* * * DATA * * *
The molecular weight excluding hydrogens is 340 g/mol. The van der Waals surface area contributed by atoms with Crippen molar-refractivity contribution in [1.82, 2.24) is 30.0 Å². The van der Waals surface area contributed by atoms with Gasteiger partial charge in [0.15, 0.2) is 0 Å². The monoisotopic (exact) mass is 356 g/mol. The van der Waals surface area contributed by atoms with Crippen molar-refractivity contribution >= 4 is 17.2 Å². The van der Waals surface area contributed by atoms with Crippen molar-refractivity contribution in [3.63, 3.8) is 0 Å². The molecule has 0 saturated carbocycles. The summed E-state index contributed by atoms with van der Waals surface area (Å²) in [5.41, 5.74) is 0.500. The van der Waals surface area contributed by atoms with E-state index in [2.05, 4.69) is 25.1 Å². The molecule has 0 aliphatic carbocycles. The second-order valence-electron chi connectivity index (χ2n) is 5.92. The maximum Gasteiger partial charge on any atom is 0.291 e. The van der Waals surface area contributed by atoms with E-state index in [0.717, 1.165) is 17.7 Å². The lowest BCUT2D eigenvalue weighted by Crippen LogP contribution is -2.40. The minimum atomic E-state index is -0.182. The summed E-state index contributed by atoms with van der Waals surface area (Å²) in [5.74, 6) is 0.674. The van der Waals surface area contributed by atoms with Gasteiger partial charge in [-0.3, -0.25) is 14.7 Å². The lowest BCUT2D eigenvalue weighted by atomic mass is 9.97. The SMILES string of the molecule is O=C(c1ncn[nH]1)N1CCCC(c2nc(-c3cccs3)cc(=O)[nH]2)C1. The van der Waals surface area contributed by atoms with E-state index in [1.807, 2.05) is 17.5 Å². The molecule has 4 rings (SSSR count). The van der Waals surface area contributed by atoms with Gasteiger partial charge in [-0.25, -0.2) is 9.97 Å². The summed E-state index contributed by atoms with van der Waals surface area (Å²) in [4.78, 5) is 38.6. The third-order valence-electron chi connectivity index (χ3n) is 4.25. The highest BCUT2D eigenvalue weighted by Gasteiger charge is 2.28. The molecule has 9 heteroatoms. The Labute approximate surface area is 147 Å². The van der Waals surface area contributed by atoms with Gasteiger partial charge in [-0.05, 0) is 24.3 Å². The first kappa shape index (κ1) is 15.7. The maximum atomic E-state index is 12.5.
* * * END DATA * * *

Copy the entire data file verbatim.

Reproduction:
The molecular weight excluding hydrogens is 340 g/mol. The van der Waals surface area contributed by atoms with Crippen molar-refractivity contribution in [1.82, 2.24) is 30.0 Å². The van der Waals surface area contributed by atoms with Gasteiger partial charge in [0.15, 0.2) is 0 Å². The monoisotopic (exact) mass is 356 g/mol. The van der Waals surface area contributed by atoms with Crippen molar-refractivity contribution >= 4 is 17.2 Å². The van der Waals surface area contributed by atoms with Crippen molar-refractivity contribution in [3.63, 3.8) is 0 Å². The molecule has 0 saturated carbocycles. The summed E-state index contributed by atoms with van der Waals surface area (Å²) in [5.41, 5.74) is 0.500. The van der Waals surface area contributed by atoms with E-state index in [2.05, 4.69) is 25.1 Å². The molecule has 0 aliphatic carbocycles. The second-order valence-electron chi connectivity index (χ2n) is 5.92. The maximum Gasteiger partial charge on any atom is 0.291 e. The van der Waals surface area contributed by atoms with E-state index in [0.717, 1.165) is 17.7 Å². The lowest BCUT2D eigenvalue weighted by Crippen LogP contribution is -2.40. The minimum atomic E-state index is -0.182. The summed E-state index contributed by atoms with van der Waals surface area (Å²) in [5.74, 6) is 0.674. The van der Waals surface area contributed by atoms with Gasteiger partial charge in [-0.3, -0.25) is 14.7 Å². The lowest BCUT2D eigenvalue weighted by atomic mass is 9.97. The SMILES string of the molecule is O=C(c1ncn[nH]1)N1CCCC(c2nc(-c3cccs3)cc(=O)[nH]2)C1. The van der Waals surface area contributed by atoms with E-state index in [1.807, 2.05) is 17.5 Å². The molecule has 4 rings (SSSR count). The van der Waals surface area contributed by atoms with Gasteiger partial charge in [-0.25, -0.2) is 9.97 Å². The summed E-state index contributed by atoms with van der Waals surface area (Å²) in [4.78, 5) is 38.6. The third-order valence-electron chi connectivity index (χ3n) is 4.25. The highest BCUT2D eigenvalue weighted by Gasteiger charge is 2.28. The molecule has 9 heteroatoms. The Labute approximate surface area is 147 Å². The van der Waals surface area contributed by atoms with Gasteiger partial charge in [-0.05, 0) is 24.3 Å². The first kappa shape index (κ1) is 15.7. The maximum atomic E-state index is 12.5.